Featured image courtesy Rasmila

At 7:30 am in Mullikulam on March 23, a group of villagers decided to begin a protest, demanding for the return of their land.

The residents of Mullikulam have been living ‘as refugees’ for 11 years, in their own words. Most of their land has been occupied by the Navy. Within 2 hours, according to a participant, the police arrived at the scene of the protest. “They asked us, do you want to protest, or do you want your land back?” he related. Undeterred, the protesters decided to continue their efforts.

 Photos courtesy Mannar Social and Economical Development Organization

The residents of Mullikulam are only the latest to join a string of protests held across the North, in the run up to the 34th session of the UN Human Rights Council sessions in Geneva.

On March 23, the UN Human Rights Council adopted a resolution on Sri Lanka. Amounting to a technical rollover, it gave Sri Lanka two more years to fulfill the commitments made in a resolution co-sponsored in 2015.

“The very reason the people are protesting is because they have seen no progress in their cases,” human rights activist Ruki Fernando said.

“The representations made by Sri Lanka in Geneva… are completely disconnected from the lived day to day experiences of the protesters. Their perspectives and aspirations are the opposite of what the Prime Minister is saying. The Foreign Minister is not speaking about their daily experience. So they are trying to provide a counter narrative.”

The wave of protests is a relatively new phenomenon, sparked both by the Human Rights Council sessions, but also, perhaps, by frustration about the passage of time. “Some people I met with said they felt a fresh burst of hope when President Sirisena was elected, that he might be able to do something,” Ruki said.

“They have given the government quite some time. Two years is a long time for a mother searching for her son, or a wife searching for her husband.”

“After giving the government some time, they have no faith in this government either. So they’re expressing their frustration.”

This expression was however a positive sign in itself, indicating increased space for dissent and protest, Fernando said.

The protests, which have been extensively covered on Groundviews, highlight a range of issues – from militarisation and land issues to the struggles of the newly resettled and the families of the disappeared.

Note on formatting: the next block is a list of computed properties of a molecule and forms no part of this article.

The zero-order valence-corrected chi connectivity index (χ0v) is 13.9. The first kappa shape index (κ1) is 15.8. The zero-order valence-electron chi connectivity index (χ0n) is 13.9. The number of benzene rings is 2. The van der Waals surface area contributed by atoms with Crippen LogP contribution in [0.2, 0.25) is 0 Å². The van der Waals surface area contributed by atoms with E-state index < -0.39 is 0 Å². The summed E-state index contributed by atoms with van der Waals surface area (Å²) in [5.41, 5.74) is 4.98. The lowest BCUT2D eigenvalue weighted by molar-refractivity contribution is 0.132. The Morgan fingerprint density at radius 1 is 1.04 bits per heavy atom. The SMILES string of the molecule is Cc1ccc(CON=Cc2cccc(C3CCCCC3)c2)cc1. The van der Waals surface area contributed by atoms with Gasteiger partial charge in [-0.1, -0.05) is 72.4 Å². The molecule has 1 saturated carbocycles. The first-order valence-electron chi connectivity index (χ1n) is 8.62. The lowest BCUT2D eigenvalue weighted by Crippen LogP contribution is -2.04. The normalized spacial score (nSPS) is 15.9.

For the most part, the response from Sri Lankans outside of their own communities has been minimal. “A very few people, such as shopkeepers, drivers and the clergy, did support these people’s struggle.

“It’s a small group of people, but it is a silver lining. Overall however, there is a sense of deep frustration,” Fernando said.

Families returning to Pilakudiyiruppu for instance, were shocked to find their property damaged by the military, in apparent anger. “This is the opposite of what a gesture of reconciliation should be.”

In the backdrop of families of the disappeared calling for information about their loved ones, there has been little progress on the set up of the Office of Missing Persons (OMP) beyond the passage of legislation.

“There was an attempt to pass an amendment that effectively reduced the powers of the OMP. If passing amendments, it’s also possible to take into consideration the requests the families of the missing have made,” Fernando pointed out. This amounted to, among other things, changing the name of the Office to the Office of the Missing and Disappeared, and including provisions that guaranteeing the direct involvement of the families of the disappeared in the office. “The Government has been willing to pass amendments… but only amendments that weaken provisions of the OMP. How do we expect families of the disappeared to be confident in the process?” Fernando asked.

For Fernando, this is as much a personal issue as a crisis of conscience. Three years ago, Fernando along with his colleague Father Praveen were detained by the Terrorist Investigations Department (TID) apparently in part due to efforts to look into the case of Balendran Jeyakumary, the mother of a missing child.

“Jeyakumary was physically released around 2 years ago. Yet, she is still under investigation. She still has to go to courts. She is still criticised by the community.” In fact, the repercussions for Jeyakumary are financial as well, “She says it’s difficult to even find a job, because she has been herself labeled a terrorist suspect, and people are afraid they will get persecuted by the TID,” Fernando said. So while Jeyakumary is no longer detained, she is still facing the repercussions of the arrest – all because of her struggle to find her son, whose photo she claims to have seen in a government run rehabilitation centre. Three years later, and two years after a new Government has been elected, there is no progress on Jeyakumary’s case. Fernando himself sporadically faces interrogation – most recently, two weeks ago while visiting Pilakudiyiruppu and two years ago, when he was detained at the airport. “I was only detained for a couple of days, but the people in the North face far more social consequences after being detained,” Fernando said.

In this context, the comments made at the Human Rights Council are jarring when juxtaposed with the experiences of those still recovering from the conflict. Sri Lanka has two more years to implement the commitments it made in 2015. It remains to be seen whether, two years from now, women like Jeyakumary will be any closer to having answers.